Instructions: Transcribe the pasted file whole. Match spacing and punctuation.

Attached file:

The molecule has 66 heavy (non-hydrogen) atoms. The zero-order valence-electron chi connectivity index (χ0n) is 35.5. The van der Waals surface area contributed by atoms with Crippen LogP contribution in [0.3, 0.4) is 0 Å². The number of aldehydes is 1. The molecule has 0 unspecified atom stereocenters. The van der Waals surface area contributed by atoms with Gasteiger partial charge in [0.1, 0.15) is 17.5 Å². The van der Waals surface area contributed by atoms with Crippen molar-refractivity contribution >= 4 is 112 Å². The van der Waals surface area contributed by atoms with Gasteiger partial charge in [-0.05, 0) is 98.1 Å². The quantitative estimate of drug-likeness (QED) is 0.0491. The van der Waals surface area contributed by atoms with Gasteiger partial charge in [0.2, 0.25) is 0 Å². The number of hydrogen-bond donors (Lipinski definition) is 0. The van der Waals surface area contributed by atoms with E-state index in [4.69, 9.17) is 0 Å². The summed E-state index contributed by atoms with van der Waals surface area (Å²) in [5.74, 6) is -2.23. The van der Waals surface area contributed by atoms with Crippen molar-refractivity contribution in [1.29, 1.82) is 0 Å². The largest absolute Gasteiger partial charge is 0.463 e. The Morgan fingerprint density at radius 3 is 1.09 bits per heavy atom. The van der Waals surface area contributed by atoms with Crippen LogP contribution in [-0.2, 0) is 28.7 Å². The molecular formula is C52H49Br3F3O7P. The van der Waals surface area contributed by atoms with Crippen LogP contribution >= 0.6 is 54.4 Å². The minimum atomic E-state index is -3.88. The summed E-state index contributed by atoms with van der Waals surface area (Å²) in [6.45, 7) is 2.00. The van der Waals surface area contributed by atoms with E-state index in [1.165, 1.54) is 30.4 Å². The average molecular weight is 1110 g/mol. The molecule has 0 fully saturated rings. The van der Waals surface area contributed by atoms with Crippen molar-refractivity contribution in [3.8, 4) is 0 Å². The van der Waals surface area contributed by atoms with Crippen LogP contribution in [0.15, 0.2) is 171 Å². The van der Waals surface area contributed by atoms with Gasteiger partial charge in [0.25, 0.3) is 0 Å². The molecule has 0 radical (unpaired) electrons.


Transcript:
The molecule has 66 heavy (non-hydrogen) atoms. The zero-order valence-electron chi connectivity index (χ0n) is 35.5. The van der Waals surface area contributed by atoms with Crippen LogP contribution in [0.3, 0.4) is 0 Å². The number of aldehydes is 1. The molecule has 0 unspecified atom stereocenters. The van der Waals surface area contributed by atoms with Gasteiger partial charge in [0.1, 0.15) is 17.5 Å². The van der Waals surface area contributed by atoms with Crippen molar-refractivity contribution >= 4 is 112 Å². The van der Waals surface area contributed by atoms with Gasteiger partial charge in [-0.05, 0) is 98.1 Å². The quantitative estimate of drug-likeness (QED) is 0.0491. The van der Waals surface area contributed by atoms with Gasteiger partial charge in [0.2, 0.25) is 0 Å². The number of hydrogen-bond donors (Lipinski definition) is 0. The van der Waals surface area contributed by atoms with E-state index in [4.69, 9.17) is 0 Å². The summed E-state index contributed by atoms with van der Waals surface area (Å²) in [5.74, 6) is -2.23. The van der Waals surface area contributed by atoms with Crippen molar-refractivity contribution in [1.29, 1.82) is 0 Å². The largest absolute Gasteiger partial charge is 0.463 e. The Morgan fingerprint density at radius 3 is 1.09 bits per heavy atom. The van der Waals surface area contributed by atoms with Crippen LogP contribution in [-0.2, 0) is 28.7 Å². The molecular formula is C52H49Br3F3O7P. The van der Waals surface area contributed by atoms with Crippen LogP contribution >= 0.6 is 54.4 Å². The minimum atomic E-state index is -3.88. The summed E-state index contributed by atoms with van der Waals surface area (Å²) in [6.45, 7) is 2.00. The van der Waals surface area contributed by atoms with E-state index in [1.165, 1.54) is 30.4 Å². The average molecular weight is 1110 g/mol. The molecule has 0 fully saturated rings. The van der Waals surface area contributed by atoms with Crippen molar-refractivity contribution in [3.8, 4) is 0 Å². The van der Waals surface area contributed by atoms with Crippen LogP contribution in [0.15, 0.2) is 171 Å². The van der Waals surface area contributed by atoms with Gasteiger partial charge in [0.25, 0.3) is 0 Å². The molecule has 0 radical (unpaired) electrons.